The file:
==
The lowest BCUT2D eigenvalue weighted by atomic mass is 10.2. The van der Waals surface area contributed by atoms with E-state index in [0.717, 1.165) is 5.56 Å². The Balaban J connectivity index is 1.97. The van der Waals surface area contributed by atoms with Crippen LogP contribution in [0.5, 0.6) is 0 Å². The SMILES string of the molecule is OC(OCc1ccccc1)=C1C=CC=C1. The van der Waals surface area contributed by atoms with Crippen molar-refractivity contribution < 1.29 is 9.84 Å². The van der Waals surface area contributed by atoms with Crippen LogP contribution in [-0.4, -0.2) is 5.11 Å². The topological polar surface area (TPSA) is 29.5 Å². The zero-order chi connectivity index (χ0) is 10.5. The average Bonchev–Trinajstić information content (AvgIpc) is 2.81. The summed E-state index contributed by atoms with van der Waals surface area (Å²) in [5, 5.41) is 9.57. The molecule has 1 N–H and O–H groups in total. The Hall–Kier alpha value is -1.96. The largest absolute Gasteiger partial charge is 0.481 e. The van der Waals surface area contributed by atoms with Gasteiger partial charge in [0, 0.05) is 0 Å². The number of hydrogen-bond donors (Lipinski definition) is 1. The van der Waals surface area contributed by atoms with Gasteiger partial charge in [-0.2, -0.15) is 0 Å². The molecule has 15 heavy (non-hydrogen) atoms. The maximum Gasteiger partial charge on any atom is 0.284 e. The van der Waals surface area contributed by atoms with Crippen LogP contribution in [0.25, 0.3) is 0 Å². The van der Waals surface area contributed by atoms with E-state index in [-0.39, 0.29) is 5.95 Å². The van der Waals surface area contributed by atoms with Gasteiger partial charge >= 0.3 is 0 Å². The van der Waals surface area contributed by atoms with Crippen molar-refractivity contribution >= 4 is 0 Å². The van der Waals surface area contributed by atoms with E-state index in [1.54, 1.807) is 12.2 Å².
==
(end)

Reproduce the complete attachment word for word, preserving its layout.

The lowest BCUT2D eigenvalue weighted by atomic mass is 10.2. The van der Waals surface area contributed by atoms with E-state index in [0.717, 1.165) is 5.56 Å². The Balaban J connectivity index is 1.97. The van der Waals surface area contributed by atoms with Crippen LogP contribution in [0.5, 0.6) is 0 Å². The SMILES string of the molecule is OC(OCc1ccccc1)=C1C=CC=C1. The van der Waals surface area contributed by atoms with Crippen molar-refractivity contribution < 1.29 is 9.84 Å². The van der Waals surface area contributed by atoms with Crippen LogP contribution in [-0.4, -0.2) is 5.11 Å². The topological polar surface area (TPSA) is 29.5 Å². The zero-order chi connectivity index (χ0) is 10.5. The average Bonchev–Trinajstić information content (AvgIpc) is 2.81. The summed E-state index contributed by atoms with van der Waals surface area (Å²) in [5, 5.41) is 9.57. The molecule has 1 N–H and O–H groups in total. The Hall–Kier alpha value is -1.96. The largest absolute Gasteiger partial charge is 0.481 e. The van der Waals surface area contributed by atoms with Gasteiger partial charge in [0, 0.05) is 0 Å². The number of hydrogen-bond donors (Lipinski definition) is 1. The van der Waals surface area contributed by atoms with Gasteiger partial charge in [-0.2, -0.15) is 0 Å². The molecule has 15 heavy (non-hydrogen) atoms. The maximum Gasteiger partial charge on any atom is 0.284 e. The van der Waals surface area contributed by atoms with Crippen LogP contribution in [0.25, 0.3) is 0 Å². The van der Waals surface area contributed by atoms with E-state index in [-0.39, 0.29) is 5.95 Å². The van der Waals surface area contributed by atoms with Gasteiger partial charge >= 0.3 is 0 Å². The van der Waals surface area contributed by atoms with Crippen molar-refractivity contribution >= 4 is 0 Å². The van der Waals surface area contributed by atoms with E-state index in [1.54, 1.807) is 12.2 Å².